In celebration of the power of science we spoke to three people: an individual, a medical provider, and a vaccine scientist about how vaccines have impacted them throughout their lives. Here are their answers:

John Scully, 79, resident of Florida

Photo courtesy of John Scully

When John Scully was born, America was in the midst of an epidemic: tens of thousands of children in the United States were falling ill with paralytic poliomyelitis — otherwise known as polio, a disease that attacks the central nervous system and often leaves its victims partially or fully paralyzed.

"As kids, we were all afraid of getting polio," he says, "because if you got polio, you could end up in the dreaded iron lung and we were all terrified of those." Iron lungs were respirators that enclosed most of a person's body; people with severe cases often would end up in these respirators as they fought for their lives.

John remembers going to see matinee showings of cowboy movies on Saturdays and, before the movie, shorts would run. "Usually they showed the news," he says, "but I just remember seeing this one clip warning us about polio and it just showed all these kids in iron lungs." If kids survived the iron lung, they'd often come back to school on crutches, in leg braces, or in wheelchairs.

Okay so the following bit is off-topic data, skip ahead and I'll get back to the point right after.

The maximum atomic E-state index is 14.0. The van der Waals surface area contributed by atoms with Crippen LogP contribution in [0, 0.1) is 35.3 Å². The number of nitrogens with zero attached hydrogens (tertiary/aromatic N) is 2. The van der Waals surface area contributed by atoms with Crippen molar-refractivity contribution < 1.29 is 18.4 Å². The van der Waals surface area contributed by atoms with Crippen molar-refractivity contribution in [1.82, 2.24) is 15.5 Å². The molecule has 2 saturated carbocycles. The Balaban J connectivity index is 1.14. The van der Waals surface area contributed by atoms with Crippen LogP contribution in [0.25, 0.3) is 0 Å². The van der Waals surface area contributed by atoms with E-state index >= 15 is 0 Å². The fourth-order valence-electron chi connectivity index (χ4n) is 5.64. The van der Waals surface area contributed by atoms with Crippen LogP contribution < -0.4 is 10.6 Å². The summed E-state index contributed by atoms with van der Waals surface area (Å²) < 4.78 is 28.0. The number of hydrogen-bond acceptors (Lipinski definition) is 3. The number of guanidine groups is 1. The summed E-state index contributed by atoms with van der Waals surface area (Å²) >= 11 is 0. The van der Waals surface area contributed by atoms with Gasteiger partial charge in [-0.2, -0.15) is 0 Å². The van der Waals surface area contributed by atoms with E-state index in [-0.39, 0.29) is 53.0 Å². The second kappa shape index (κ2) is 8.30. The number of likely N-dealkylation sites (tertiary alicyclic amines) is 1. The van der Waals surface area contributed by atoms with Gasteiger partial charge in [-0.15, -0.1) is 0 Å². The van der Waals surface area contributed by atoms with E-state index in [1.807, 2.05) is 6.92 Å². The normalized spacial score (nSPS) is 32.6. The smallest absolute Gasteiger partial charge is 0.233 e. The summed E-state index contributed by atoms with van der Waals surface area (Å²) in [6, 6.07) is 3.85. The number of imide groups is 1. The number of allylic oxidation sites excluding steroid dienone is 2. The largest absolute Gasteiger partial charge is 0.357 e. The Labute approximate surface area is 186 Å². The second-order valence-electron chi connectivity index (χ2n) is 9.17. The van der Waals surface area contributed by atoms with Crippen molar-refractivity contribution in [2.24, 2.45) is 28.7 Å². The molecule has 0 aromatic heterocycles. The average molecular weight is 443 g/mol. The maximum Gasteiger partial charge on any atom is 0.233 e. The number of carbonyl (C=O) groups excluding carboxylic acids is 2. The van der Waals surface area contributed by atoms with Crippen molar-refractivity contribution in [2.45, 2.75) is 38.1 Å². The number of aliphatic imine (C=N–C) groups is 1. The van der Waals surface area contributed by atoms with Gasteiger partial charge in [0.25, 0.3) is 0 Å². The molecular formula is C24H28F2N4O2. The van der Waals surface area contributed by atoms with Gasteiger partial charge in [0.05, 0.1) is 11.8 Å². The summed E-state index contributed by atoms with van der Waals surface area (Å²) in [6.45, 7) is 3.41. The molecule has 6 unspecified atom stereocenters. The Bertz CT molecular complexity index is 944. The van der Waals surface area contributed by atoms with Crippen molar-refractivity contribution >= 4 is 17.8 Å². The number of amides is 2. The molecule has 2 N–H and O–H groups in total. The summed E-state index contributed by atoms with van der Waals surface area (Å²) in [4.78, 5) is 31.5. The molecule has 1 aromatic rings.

"We all tried to be really careful in the summer — or, as we called it back then, 'polio season,''" John says. This was because every year around Memorial Day, major outbreaks would begin to emerge and they'd spike sometime around August. People weren't really sure how the disease spread at the time, but many believed it traveled through the water. There was no cure — and every child was susceptible to getting sick with it.

"We couldn't swim in hot weather," he remembers, "and the municipal outdoor pool would close down in August."

Then, in 1954 clinical trials began for Dr. Jonas Salk's vaccine against polio and within a year, his vaccine was announced safe. "I got that vaccine at school," John says. Within two years, U.S. polio cases had dropped 85-95 percent — even before a second vaccine was developed by Dr. Albert Sabin in the 1960s. "I remember how much better things got after the vaccines came out. They changed everything," John says.

Keep Reading Show less